El Paso County has one of Colorado's worst shortages of primary care physicians - a problem that's particularly acute among Medicaid patients, according to a study released Tuesday.
Another 120 primary care physicians - or a 54 percent increase - are needed in El Paso County to reach a desirable ratio of 1,900 patients to every full-time physician, the Colorado Health Institute found.
The county's shortfall represented an outlier in Colorado because populous counties appear well-staffed with physicians, while rural communities - particularly in the mountains and across the eastern plains - suffer deep shortages.
Overall, Colorado's patient-to-physician ratio was a healthy 1,873 people for each full-time primary care physician.
Denver, Boulder, Broomfield, Mesa, Pueblo and Larimer counties boasted the best ratios in the study, which compared the populations of 21 geographic regions with the number of full-time equivalent physicians in each area.
The area encompassing Teller, Clear Creek and Gilpin counties needs an additional 13 physicians, a 79 percent increase.
"It's a distribution issue, in terms of where they decide to practice," said Amy Downs, the study's editor, and the institute's senior director for policy and analysis.
Observers say the problem manifests itself in increased emergency room visits, lengthy wait times for physician appointments and in people going without the care they need, especially for chronic illnesses.
El Paso County has a high number of nurse practitioners and physician assistants, which likely helps mitigate the shortage, Downs said.
Still, the findings came as little surprise to Mike Ware, with the El Paso County Medical Society.
"It shocked me, frankly, to find out how difficult it has been to recruit physicians to the area," Ware said.
Myriad factors play into doctors' hesitancy for moving here, he said, including a perception that the region isn't a hub for medical care, as well as transportation issues, such as the lack of direct flights out of the Colorado Springs Airport.
One of the biggest factors may be the region's lack of a residency program, he said. In announcing its findings, the institute referenced a study by the University of Washington that found medical students prefer to practice near their hometown or near their school.
Memorial Hospital plans to provide clinical training to third- and fourth-year medical students, but the first of those won't arrive in Colorado Springs until 2016.
"I don't think it will solve the entire problem, but I think it will help," Ware said.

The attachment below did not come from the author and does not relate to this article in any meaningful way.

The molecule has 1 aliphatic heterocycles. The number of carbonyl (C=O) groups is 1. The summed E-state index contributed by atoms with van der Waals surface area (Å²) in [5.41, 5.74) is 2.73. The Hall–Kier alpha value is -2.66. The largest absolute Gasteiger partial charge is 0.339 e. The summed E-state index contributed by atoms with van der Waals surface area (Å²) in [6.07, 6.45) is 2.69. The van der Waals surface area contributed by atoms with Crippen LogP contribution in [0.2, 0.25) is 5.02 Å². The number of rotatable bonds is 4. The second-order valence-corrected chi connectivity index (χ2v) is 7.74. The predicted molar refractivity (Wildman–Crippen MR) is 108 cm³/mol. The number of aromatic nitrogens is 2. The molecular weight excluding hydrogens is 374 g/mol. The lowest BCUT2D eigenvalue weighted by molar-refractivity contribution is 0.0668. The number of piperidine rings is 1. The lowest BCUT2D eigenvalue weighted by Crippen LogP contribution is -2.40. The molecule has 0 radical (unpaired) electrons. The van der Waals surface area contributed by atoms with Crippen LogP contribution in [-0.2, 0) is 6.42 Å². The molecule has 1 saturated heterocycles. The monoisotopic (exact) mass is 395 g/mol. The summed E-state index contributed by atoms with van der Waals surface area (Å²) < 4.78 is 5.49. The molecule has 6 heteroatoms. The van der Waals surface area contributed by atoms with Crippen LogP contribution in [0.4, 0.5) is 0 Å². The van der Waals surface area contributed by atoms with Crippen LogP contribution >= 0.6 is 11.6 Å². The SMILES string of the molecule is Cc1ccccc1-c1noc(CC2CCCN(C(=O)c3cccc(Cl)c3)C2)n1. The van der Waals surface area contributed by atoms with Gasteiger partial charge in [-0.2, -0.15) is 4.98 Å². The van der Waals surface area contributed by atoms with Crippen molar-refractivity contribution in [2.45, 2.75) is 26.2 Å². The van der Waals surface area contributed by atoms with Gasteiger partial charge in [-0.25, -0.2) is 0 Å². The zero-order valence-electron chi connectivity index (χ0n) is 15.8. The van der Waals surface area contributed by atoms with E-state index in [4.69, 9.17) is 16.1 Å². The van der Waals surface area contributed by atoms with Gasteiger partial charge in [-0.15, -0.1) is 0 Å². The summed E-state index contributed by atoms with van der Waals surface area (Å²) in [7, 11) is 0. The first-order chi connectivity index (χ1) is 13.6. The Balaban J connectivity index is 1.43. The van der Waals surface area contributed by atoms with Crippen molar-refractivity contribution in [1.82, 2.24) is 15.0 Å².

The report only looked at primary care physicians, described as family, internal, general or pediatric doctors. It did not include specialists, nor did it examine the lack of psychiatrists in the Pikes Peak region.
It also only looked at physician-patient ratios before implementation of the Affordable Care Act, much of which became effective Jan. 1.
In El Paso County, the physician shortage was worst among Medicaid patients - a problem that could worsen as Medicaid expands under the health law, study authors said.
The county needed another 22 doctors in 2013 who accept Medicaid - a 122 percent increase. Study authors say that the generally accepted ratio of Medicaid doctors to patients is 1,500 to one, because those patients typically require more care for more complex medical issues.
Beginning this year, almost anyone with an income up to 138 percent of the federal poverty line can receive Medicaid - meaning an additional 440,000 enrollees across Colorado by 2016, the study said.
Much of that burden in the Pikes Peak region could fall on Peak Vista Community Health Centers, which is expanding its services in light of Medicaid's expansion. About half of the 66,000 patients on Peak Vista's rolls in 2012 used Medicaid.
The nonprofit is operating around the suggested 1,500-to-1 patient to physician ratio, said Dr. Michael Welch, Peak Vista's vice president of medical and dental services.
While Peak Vista receives special funding via its status as a federally qualified health center, other physician practices might find it more difficult to treat those patients, he said.
"The reimbursement rates that the state pays for Medicaid are such that physicians can't see large numbers from a percentage standpoint," Welch said. "Because they would go broke if they did."
EDITOR'S NOTE: This story has been corrected to accurately reflect the type of medical training program coming to El Paso County. Third- and fourth-year medical students will get clinical training at Memorial Hospital and other locations in the county beginning in 2016, said Mark Couch, spokesman for University of Colorado School of Medicine. Those students wouldn't apply for residency programs until they graduate from medical school, he said.